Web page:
Equipment used for the road widening include Caterpillar skid steers, loaders, excavators, motor graders, compactors and dozers; Link Belt cranes; Roadtec spreaders, brooms and milling machines; Hamm compactors; and more.
Last November the C.W. Matthews Contracting Company Inc. began work on the multi-year, $51,173,350 widening and reconstruction of State Route 92, a Georgia Department of Transportation (GDOT) project that begins at Malone Road in Douglas County and goes north to Nebo Road in Paulding County.
“The total project length is 6.932 miles, which include three bridges and their approaches within the limits of the project,” said Mohamed M. Arafa, GDOT Communications Officer of D6- Northwest Georgia. “The project is on schedule and on budget.”
The Paulding County portion of the project is 5.65 mi. and the Douglas County portion is 1.28 mi.
“From Malone Road to Bill Carruth Parkway, the project will widen the existing State Route 92 from one lane in each direction to three lanes in each direction with a 20 to 24 foot raised median, including turn lanes at certain intersections,” said Arafa. “This section of road will be a 55 mph roadway. All existing traffic signals will be rebuilt/upgraded as part of the project.”
The completion date for the project is July 31, 2022.
This stretch of SR 92 carries approximately 23,200 vehicles per-day.
“The widening will allow this section to accommodate an estimated average daily traffic volume of 33,000 vehicles per-day in year 2039,” said Arafa. “Upon completion, this project will improve the flow of traffic in the area, make it safer and help the public get where they need to go in Paulding and Douglas counties.”
The project, which has been in the planning stages for many decades, is intended to meet a transportation need that has been growing.
“With the increasing population growth in Douglas and Paulding Counties over the last few decades, SR 92/Dallas Highway has become a major transportation corridor for vehicles traveling between the two counties, especially to gain access to I-20,” said Arafa. “The SR 92/Dallas Highway corridor is the only direct corridor between the cities of Hiram and Douglasville and one of only three travel corridors between Paulding County and I-20.
“This project will provide a continuous multi-lane corridor from Douglasville to Hiram,” he added. “Furthermore, the project, in conjunction with other projects in the GDOT Construction Work Program (CWP) and the Atlanta Regional Commission's TIP, will provide a continuous multi-lane north-south corridor from I-20 to SR 120 in eastern Paulding County.”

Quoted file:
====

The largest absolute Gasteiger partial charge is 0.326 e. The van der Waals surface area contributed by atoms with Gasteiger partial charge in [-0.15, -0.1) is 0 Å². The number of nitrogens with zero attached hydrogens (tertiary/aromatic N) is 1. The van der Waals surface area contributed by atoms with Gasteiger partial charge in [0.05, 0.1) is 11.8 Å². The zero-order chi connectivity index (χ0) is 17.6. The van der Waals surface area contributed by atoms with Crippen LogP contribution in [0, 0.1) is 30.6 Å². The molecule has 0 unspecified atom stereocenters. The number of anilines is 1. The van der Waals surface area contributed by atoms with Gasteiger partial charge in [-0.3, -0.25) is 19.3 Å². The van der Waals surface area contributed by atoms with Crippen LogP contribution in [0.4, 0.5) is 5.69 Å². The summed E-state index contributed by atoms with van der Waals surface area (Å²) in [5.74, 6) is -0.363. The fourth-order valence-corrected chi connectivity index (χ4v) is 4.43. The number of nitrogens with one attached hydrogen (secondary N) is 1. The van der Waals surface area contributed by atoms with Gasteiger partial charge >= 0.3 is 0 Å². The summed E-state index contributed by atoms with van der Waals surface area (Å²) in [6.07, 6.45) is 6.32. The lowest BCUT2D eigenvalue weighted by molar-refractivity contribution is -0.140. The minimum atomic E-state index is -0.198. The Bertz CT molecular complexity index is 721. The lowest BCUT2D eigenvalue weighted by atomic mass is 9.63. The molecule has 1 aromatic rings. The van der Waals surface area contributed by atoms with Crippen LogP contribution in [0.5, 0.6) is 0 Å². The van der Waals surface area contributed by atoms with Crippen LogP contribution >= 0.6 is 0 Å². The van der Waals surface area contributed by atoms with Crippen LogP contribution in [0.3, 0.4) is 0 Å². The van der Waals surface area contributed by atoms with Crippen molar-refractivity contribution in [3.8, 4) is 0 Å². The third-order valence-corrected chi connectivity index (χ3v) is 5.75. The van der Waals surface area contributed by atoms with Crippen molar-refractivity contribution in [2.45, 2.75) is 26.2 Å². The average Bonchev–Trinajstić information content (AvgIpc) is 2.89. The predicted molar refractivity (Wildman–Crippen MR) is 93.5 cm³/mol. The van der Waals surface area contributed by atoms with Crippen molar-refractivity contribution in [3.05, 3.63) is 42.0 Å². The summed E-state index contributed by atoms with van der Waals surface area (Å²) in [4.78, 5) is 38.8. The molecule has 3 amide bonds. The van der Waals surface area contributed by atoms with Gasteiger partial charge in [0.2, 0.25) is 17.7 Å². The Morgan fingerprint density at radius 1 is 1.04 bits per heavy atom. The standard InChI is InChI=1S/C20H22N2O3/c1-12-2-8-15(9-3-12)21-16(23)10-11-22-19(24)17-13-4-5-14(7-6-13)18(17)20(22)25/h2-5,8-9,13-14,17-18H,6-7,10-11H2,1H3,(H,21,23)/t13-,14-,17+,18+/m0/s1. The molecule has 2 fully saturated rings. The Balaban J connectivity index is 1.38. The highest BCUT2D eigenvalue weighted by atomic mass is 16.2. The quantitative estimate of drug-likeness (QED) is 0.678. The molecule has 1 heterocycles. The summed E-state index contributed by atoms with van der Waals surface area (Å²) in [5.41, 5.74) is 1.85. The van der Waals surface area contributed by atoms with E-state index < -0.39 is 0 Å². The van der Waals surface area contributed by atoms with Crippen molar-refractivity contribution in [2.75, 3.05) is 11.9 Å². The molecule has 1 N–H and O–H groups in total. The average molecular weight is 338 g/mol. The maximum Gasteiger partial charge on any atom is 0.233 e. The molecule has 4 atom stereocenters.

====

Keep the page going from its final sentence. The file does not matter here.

The traffic management plan has been designed to maximize the construction activities and keep traffic flowing.
“The construction work plan aims at minimizing expected traffic delays by not allowing lane closures during traffic peak hours and minimizing road closures to a maximum of 10 days-per location,” said Arafa. “For each side road closure, an assigned detour route will be in place to provide access. No double lane closures are allowed at any time. Side road closures will be permitted for a maximum of 10 consecutive days per each side road. Traffic signal loops removed during resurfacing at all signalized intersections will be replaced and operational within five days of the completion of work at each intersection.”
There will be ample day and night work, including weekend work. Single lane closures on weekdays last from 9 a.m. to 4 p.m. and 7 p.m. to 7 a.m., with various hours on weekends.
Thus far C.W. Matthews has completed the following aspects: cleared and grubbed about 75 percent of the area for the widening, which was halted due to the federal requirements for Protected Species; installed all the initial erosion control items; placed some of the storm drain pipe; and continued coordination activities with various utilities for relocation.
The benchmarks for the remainder of the 2018 construction season are Stage 1 construction for the roadwork and utility relocation.
“The biggest thing that we see as an obstacle is the utility relocations — power, water, gas, and communication lines,” said Frank P. Crumbley, C.W. Matthews' senior vice president, Roadway Division. “They have to be done to allow the project to advance. For example, we have three bridges on this project and none of them can start until the utilities are relocated. It's mainly a day job, but we will work at night when conditions merit it such as placing asphalt pavement when there is less traffic. We'll have some pipe crossings that we'll also do at night.”
When the work switches into high gear, there will be multiple work sites and the number of construction workers will increase from five presently to an estimated 25-50 later on. The utility companies are self-performing their relocation work, but are coordinating that with C.W. Matthews in regards to prioritizing where they can.
“What we've learned from the past is that by coordinating, scheduling and assisting the various utility companies, even when it is not in our scope of work, it benefits the project overall,” said Crumbley. “When the travelling public rides by a job and sees nothing advancing, a lot of times that is because we're waiting on utilities to be relocated.”
Crumbley, who has managed many GDOT projects, appreciates their understanding when problems arise that can delay progress.
“Communications with GDOT and other stakeholders is very important,” he said. “We have weekly progress meetings and monthly scheduling meetings internally and with GDOT.”
The plan of attack for the road work has crews building the new northbound lanes first. To accomplish this, crews will construct some temporary asphalt widening on the southbound side to push traffic over to allow for construction of the northbound side. Once traffic is shifted to the new northbound lanes, construction of the southbound lanes can begin.